I love church micros that involve collecting information from gravestones in sleepy village churchyards. Mainly because I get to sit on a bench in the peaceful grounds, while those with eyes that work, namely Sam and Shar, go in search of the information. So there I sat, in the warm sunshine listening to the birds tweet and the groundsman strimming back the weeds and I allowed my mind to drift.

But I didn’t get too much time in my own head as Sam and Shar soon returned with some of the information and complaints about not being able to find some of the other numbers. The curiosity of the groundsman got the better of him at this point and he came over to enquire if he could be of any help. A short while later after one of those slightly awkward conversations about what a geocache is and why we are looking at gravestones and he is able to help us find one of the numbers we need. Nice work fella.

With just a couple of numbers left to find I sat back down and listened as Shar and Sam did slow but steady laps of the church pausing only to grumble as the reached me each time. I felt I needed to do something to help and so after reading the cache description, I turned to Siri to see if she could help. One of the numbers needed was associated with a renowned doctor who was very influential in the field of world health and family planning. I got to work and promptly got thwarted when my single 3G reception bar disappeared and I was left with GPRS and the iPhone ground to a halt. hmmmm.

A bit of experimental moving around trying to find a better signal and soon I was back in business on 3G. Siri was put to work with a search based on the birth and death years of the doctor along with the keywords renowned doctor family planning. She was very helpful in returning a number of web results telling me all about cheap prescriptions and how and where to get free family planning advice and failing that, the morning after pill. Well not exactly what I was looking for.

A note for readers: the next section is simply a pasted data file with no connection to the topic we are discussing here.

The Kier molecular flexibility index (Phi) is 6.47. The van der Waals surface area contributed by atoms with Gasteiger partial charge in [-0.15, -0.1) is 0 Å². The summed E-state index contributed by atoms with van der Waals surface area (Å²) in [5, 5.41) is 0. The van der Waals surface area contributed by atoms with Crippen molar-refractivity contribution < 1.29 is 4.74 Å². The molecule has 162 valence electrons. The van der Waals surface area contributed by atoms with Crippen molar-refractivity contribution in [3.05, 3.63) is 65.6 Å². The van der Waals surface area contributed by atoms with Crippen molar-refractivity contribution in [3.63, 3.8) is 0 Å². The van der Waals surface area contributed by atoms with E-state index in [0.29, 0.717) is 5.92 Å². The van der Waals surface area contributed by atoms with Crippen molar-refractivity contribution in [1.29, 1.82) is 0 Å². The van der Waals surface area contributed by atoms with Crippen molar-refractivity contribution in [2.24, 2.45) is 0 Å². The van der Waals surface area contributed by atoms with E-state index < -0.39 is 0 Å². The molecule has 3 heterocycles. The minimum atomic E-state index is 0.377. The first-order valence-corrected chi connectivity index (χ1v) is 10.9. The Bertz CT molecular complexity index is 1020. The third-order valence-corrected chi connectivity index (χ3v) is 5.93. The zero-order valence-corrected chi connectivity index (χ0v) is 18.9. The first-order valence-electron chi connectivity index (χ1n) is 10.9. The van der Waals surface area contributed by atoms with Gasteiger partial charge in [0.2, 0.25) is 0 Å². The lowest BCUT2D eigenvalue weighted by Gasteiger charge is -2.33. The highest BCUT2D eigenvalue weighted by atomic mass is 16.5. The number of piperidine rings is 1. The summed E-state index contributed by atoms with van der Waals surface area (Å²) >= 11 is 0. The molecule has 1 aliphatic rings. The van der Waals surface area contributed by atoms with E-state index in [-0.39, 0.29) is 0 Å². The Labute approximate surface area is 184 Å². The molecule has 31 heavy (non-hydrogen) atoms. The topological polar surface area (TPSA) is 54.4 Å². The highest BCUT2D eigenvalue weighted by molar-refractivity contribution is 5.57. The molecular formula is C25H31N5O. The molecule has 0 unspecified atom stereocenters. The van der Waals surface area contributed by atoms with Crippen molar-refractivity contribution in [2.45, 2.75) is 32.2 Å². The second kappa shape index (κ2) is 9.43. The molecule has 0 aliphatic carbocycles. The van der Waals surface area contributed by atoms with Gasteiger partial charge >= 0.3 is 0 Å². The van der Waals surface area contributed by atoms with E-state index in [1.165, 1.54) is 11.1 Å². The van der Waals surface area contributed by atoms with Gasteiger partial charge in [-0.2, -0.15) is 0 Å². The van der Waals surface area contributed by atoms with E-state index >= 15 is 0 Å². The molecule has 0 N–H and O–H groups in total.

After a little thought, a more careful choice of keywords and some improvised phone signal search jazz dance moves, I was able to pull up a name and the required number we needed to complete the formula, which was good because Sam and Shar were just about ready to give up.

We sat back down and worked out the numbers and discovered that our destination for the final location was within about 20 metres of where we had parked the car!!! We nodded to the groundsman and made our way back to GZ and after a short search managed to find the cache well hidden in a small clump of trees at the side of the parking area. This fun but time consuming process had taken us up to lunchtime, so we plotted up on the nearby handy benches and broke out the sandwiches.
Sam and Shar sit on benches after enjoying a picnic lunch
Revived and refuelled after lunch, but still lacking a little mojo for some reason, we decided to pick off one or two nearby caches and see how we felt. We packed up and strolled across the nearby cricket pitch and into the trees to make our next find. A relatively simple base of tree cache but well hidden in a patch of nettles nonetheless. After this we took a decision that rather than push on and risk turning lack of mojo into bad moods we would call it a day. We took a roundabout route back in the direction of the car and just enjoyed the walk as we went.

We bumped into this lady as we were heading back to the car and took a moment to introduce her to Jimmy Talon.

Paul stands in a field holding the Jimmy Talon TB while a sheep looks on.

“Meryl? Meryl Sheep, is that you?” – “Jimmy Talon, What are you doing in my field and who is that berk holding you?”

Back at home I tagged the picture with the required hash tags and uploaded it to twitter as per the Mountain Warehouse competition instructions. Okay, it was nothing special, but it is a start for Jimmy, and I feel sure that bigger and better things are just around the corner for him.

This geocaching adventure took place on Sunday the 23rd of July and took our total cache count up to 1728.

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Meet Jimmy Talon

This here is Jimmy Talon, and he is gonna be travelling around with us for a while. Aside from being a cute TravelBug Jimmy has a hidden talent. He could win me a holiday, or any number of other prizes.

Picture shows a TravelBug made to look like Jimmy Falon crossed with a bird of pray!Mountain Warehouse are running another geocaching TB contest over the summer, so it’s not just me that could be in with a chance of winning some cool stuff, you too stand a chance. Although if you could not try too hard that would be nice as it would give me a better chance and all that 🙂

So here’s what you do, you pop to your local Mountain Warehouse, pick up your free TB, take it caching with you, snaps some cool pics of it and post them on Facebook, twitter, Instragram or Pinterest with the hashtags #MWGeoTrail and #contest and Bob is your mother’s brother.

Don’t take my word for it, check out the Mountain Warehouse Geocaching page.
So we are already planning to head out caching this Sunday as well as cooking up more cool adventures over the summer for Jimmy to tag along with. Maybe we can even turn that angry, serious expression on his face into a smiling happy one!